Since 2009 he has been responsible for government negotiations, and concentrated on such varied issues as employment discrimination and the rights of minorities, work transparency, citizenship education, international relations, and the promotion of French. Currently he is the Secretary of State in charge of the Brussels Government and Housing Service, as well as the Fire and Emergency Medical Services. Of significant importance is his position as Prime Minister of the French Government Brussels in charge of Tourism, Education, and Budget.

To support his interest in the hospitality, travel, and tourism industry, Doulkeridis is a founding member of the association Karikol, Slow Food Brussels. To validate his commitment to sustainability, he authored the book, “175 Belgians Began to Save the Planet,” in collaboration with Caroline Hats Editions Etopia. He is also Chair of the High School Lucia de Brouckere and a Board Member of the Universite Libre de Bruxelles.

Green Key

Doulkeridis places sustainability at the top of his agenda and is supportive of the French initiated (1994) Green Key program that assesses vendors in the hospitality, travel, and tourism industry as to the merits of their sustainability projects. Successful candidates have met standards that evaluate environmental management, employee involvement, environmental information for guests (documents and signage), water management, housekeeping, energy and waste management, food, nature-based activities, office administration, interior environment, and green spaces. At this time, some Brussels hotels have met the standards and are permitted to display Green Keys. The properties included in the Green Key group include the Radisson Blu Royal, the Radisson Blu EU, the NH Hotel Atlanta, L’Auberge des 3 Fontaine, Hotel Le Plaza, and The Stanhope Hotel.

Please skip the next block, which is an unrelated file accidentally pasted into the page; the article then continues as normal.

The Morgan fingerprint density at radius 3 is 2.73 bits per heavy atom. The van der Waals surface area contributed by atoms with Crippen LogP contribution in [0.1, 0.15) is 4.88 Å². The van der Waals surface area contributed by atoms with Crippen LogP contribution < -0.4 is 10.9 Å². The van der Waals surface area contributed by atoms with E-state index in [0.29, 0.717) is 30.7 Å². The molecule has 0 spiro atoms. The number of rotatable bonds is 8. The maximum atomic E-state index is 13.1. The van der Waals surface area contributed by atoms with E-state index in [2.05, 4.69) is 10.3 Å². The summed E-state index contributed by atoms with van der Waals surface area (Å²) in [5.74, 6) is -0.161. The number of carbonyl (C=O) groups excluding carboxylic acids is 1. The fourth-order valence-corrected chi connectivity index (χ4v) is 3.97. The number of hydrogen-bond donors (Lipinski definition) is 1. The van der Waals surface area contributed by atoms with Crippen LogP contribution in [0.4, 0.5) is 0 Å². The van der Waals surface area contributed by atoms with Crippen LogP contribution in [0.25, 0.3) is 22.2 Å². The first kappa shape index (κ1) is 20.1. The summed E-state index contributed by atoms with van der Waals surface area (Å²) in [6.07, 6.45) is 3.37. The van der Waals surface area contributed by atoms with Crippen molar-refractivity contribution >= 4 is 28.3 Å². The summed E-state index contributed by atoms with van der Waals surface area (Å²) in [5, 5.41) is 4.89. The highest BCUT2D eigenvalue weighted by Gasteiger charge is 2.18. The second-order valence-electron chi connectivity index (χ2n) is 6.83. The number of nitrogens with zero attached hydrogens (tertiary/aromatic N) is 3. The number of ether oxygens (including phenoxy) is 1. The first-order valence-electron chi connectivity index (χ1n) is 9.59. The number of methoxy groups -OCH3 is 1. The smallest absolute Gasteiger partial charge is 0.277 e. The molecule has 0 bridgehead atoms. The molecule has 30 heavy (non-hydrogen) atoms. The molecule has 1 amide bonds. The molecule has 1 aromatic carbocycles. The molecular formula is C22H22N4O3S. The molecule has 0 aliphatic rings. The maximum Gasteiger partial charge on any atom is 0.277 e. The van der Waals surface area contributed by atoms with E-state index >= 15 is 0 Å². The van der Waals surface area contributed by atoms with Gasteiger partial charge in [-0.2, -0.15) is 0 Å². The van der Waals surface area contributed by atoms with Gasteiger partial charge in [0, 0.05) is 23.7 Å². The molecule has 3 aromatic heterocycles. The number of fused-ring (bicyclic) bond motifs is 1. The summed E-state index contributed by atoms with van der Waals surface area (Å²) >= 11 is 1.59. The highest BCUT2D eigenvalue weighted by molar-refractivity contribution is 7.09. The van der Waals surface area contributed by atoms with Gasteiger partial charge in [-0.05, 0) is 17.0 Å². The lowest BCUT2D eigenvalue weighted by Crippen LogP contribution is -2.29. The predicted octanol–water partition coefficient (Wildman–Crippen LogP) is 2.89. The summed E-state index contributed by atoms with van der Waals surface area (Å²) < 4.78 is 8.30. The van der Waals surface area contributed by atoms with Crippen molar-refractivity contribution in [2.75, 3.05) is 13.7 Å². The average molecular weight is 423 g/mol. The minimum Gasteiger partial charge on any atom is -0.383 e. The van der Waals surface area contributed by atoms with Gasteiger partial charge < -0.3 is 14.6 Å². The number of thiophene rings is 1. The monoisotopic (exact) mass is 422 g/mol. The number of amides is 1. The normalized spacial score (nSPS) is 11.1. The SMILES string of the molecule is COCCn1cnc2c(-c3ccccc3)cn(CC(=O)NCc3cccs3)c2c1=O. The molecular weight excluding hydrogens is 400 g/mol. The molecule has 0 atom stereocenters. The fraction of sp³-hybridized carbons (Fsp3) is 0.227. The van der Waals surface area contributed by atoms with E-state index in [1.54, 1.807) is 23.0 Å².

TOURISM AGENDA

Brusselicious. Slow Food Movement

There are certain foods that are immediately identified with Brussels: sprouts, mussels, fries in paper cones and waffles; however, Brussels is seeking to be recognized as a gourmet destination with food teamed with events that include roasted wild boar and guinea fowl presented in the Town Hall courtyard along with bear trainers and minstrels. Champagne, caviar, and lobster dinners will be served in the art deco rooms of the Villa Empain, while “fashionable” food will be linked to designers who add their imaginative wishes and dreams to their favorite entrees.

Importance of Tourism

In 2011, Brussels received 3,166,224 million visitors representing approximately 6 million overnight stays, equating to an increase of 7.5 percent since 2010, according to the Directorate-General Statistics and Economic Information of Belgium. In this 12-month period, most visitors were from France (447,943), the United Kingdom (258,245), Spain (207,500), Germany (223,771), and the United States (163,594).